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Tag ‘pollution’

Kent part of France

Wednesday, September 6th, 2006

‘New map of Britain that makes Kent part of France’
“For centuries the people of Kent have called their county the Garden of England. So they might find it quite a surprise that – according to the European Union at least – they are actually part of France. Along with next-door Sussex, Kent has been rolled in with the Calais areas on a map drawn up for Brussels.”
Daily Mail, 4 September 2006, p.10)

‘New EU map makes Kent part of same ‘nation’ as France’
(Sunday Telegraph, 3 September 2006, p.9 September 2006, p.9))

‘Brussels plot to wipe Britain off the map’
(The Express on Sunday, 3 September 2006, p.10)

‘Wolf at door’
(The Sun, 4 September 2006, p.6)

The EU is not planning to “wipe Britain off the map”. The proposed spatial information database the press articles refer to would support environmental protection in the EU, not redraw the map of Europe.
The planned database would improve European capability to protect biodiversity, fight pollution and prevent floods and fires. There is a clear need for a common EU approach in this field.

More on some specific claims:

“Brussels is to be given powers to harmonise and control all ‘spatial data’”

INSPIRE is not about harmonisation and certainly not about “control”.

It aims to increase the accessibility of spatial data that can be important for environmental policy, and to increase the interoperability of spatial data systems across the EU.

Subject to certain exceptions (such as personal data, commercial confidentiality, national defence, public security etc), the public – and also European institutions – should also have access to data held by public authorities. The aim is thus to create a rather open system of data exchange that allows maximum use to be made of data for policy purposes.

“European database of people’s homes”

It is true that Annex II includes location of properties based on address identifiers.

This is not particularly unusual. British readers might be interested to know, for example, that Ordnance Survey holds data that is detailed enough to show windows on houses. It is already possible to locate streets and houses on the internet using a person’s postcode.

Crucially, INSPIRE will not include any information concerning who owns what: only data concerning the properties themselves.

Furthermore, INSPIRE does not require the collection of any data that doesn’t already exist. It merely sets some rules concerning data that is already held by public authorities.

Such information can indeed be important for a number of policies such as flood risk.

“This could be the first steps in imposing an EU-wide property tax.”

The directive has been drafted for the purpose of supporting primarily environmental policies. There is absolutely no link with any intention to introduce new EU taxes. Obviously, any such move would in any case be subject to national veto.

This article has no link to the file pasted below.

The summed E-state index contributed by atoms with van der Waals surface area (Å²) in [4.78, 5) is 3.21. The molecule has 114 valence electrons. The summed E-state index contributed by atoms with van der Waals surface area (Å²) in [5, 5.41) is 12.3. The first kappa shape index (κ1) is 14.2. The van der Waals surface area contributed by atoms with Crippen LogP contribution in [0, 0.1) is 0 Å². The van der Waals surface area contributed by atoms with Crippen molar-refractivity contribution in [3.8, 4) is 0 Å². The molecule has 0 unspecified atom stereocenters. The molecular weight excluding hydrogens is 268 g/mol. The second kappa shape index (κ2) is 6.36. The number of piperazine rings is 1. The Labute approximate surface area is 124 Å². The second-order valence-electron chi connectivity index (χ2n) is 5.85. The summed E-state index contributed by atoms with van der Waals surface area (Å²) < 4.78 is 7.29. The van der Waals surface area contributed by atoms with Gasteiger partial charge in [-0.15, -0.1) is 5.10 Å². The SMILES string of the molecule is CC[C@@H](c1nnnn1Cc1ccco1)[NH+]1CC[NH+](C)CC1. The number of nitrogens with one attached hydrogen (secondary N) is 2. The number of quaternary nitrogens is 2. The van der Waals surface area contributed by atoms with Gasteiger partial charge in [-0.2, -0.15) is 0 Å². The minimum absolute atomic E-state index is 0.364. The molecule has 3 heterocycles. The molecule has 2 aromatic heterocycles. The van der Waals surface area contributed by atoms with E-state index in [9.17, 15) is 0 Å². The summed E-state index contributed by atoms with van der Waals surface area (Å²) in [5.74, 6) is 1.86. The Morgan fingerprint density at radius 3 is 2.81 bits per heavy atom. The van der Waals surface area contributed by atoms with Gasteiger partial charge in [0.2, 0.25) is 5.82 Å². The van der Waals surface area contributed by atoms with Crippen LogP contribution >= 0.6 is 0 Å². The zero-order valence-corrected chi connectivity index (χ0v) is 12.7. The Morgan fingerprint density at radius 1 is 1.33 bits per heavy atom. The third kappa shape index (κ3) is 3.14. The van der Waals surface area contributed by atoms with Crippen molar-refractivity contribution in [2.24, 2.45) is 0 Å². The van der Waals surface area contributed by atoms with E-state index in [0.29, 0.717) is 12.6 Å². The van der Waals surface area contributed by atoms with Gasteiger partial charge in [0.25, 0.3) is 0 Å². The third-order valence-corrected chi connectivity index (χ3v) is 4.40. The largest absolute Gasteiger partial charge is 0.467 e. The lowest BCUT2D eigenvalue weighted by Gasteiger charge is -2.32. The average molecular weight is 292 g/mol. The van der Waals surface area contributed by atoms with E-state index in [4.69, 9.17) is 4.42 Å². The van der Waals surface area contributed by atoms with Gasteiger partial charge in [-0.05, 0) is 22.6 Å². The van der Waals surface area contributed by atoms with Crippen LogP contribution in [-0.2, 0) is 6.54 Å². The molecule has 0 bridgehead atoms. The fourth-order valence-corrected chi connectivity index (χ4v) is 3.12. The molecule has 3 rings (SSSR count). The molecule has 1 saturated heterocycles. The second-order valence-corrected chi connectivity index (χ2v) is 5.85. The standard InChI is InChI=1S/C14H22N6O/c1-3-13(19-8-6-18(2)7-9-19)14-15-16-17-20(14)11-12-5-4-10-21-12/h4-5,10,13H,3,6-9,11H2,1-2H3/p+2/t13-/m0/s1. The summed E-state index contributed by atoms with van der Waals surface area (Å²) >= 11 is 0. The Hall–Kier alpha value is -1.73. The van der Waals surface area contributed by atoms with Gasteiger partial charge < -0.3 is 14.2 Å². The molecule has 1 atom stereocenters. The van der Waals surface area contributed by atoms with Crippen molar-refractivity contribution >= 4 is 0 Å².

Some further background:

The EU member states and the Parliament will have to agree on the proposal.

Air treaty could prevent fight against pollution

Monday, February 20th, 2006

‘Open skies’ treaty threatens fight against global warming (The Guardian, 20 February 2006)
Britain could lose its ability to impose environmental taxes, restrictions and safeguards on airlines under a draft treaty between the EU and US which curtails the power of national governments. The draft treaty, meant to liberalise aviation, includes a little noticed clause requiring EU states to reach agreement with each other and with the US before taking measures to tackle noise or pollution from airlines.

This story is factually incorrect in a number of ways. Nothing in the draft agreement would prevent the EU from taking environmental measures in aviation policy. The draft agreement does not place either the EU or the US under any obligation to agree with the other in advance of taking environmental measures, and nothing in the text would curtail the existing powers of national governments in relation to environmental matters. The European Commission will later this year (2006) for instance make a proposal to include aviation in the emissions trading scheme to combat global warming.

The article also states that levies imposed by national governments would be made impossible without prior transatlantic agreement. This is incorrect. The draft agreement would not prevent levies such as the UK’s air passenger duty, which already exists today.

It is also not correct to state that the treaty will be subject to a vote requiring the consent of 65% of member states.
That refers to a voting rule proposed in the draft EU Constitution, which was rejected by referenda in France and the Netherlands in 2005.

EC in the UK

Check the EC Representation in the UK website

Please note that all statements in all entries were correct on the date of publication given. However, older archived posts are not systematically updated in the light of later developments, for example changes to EU law.

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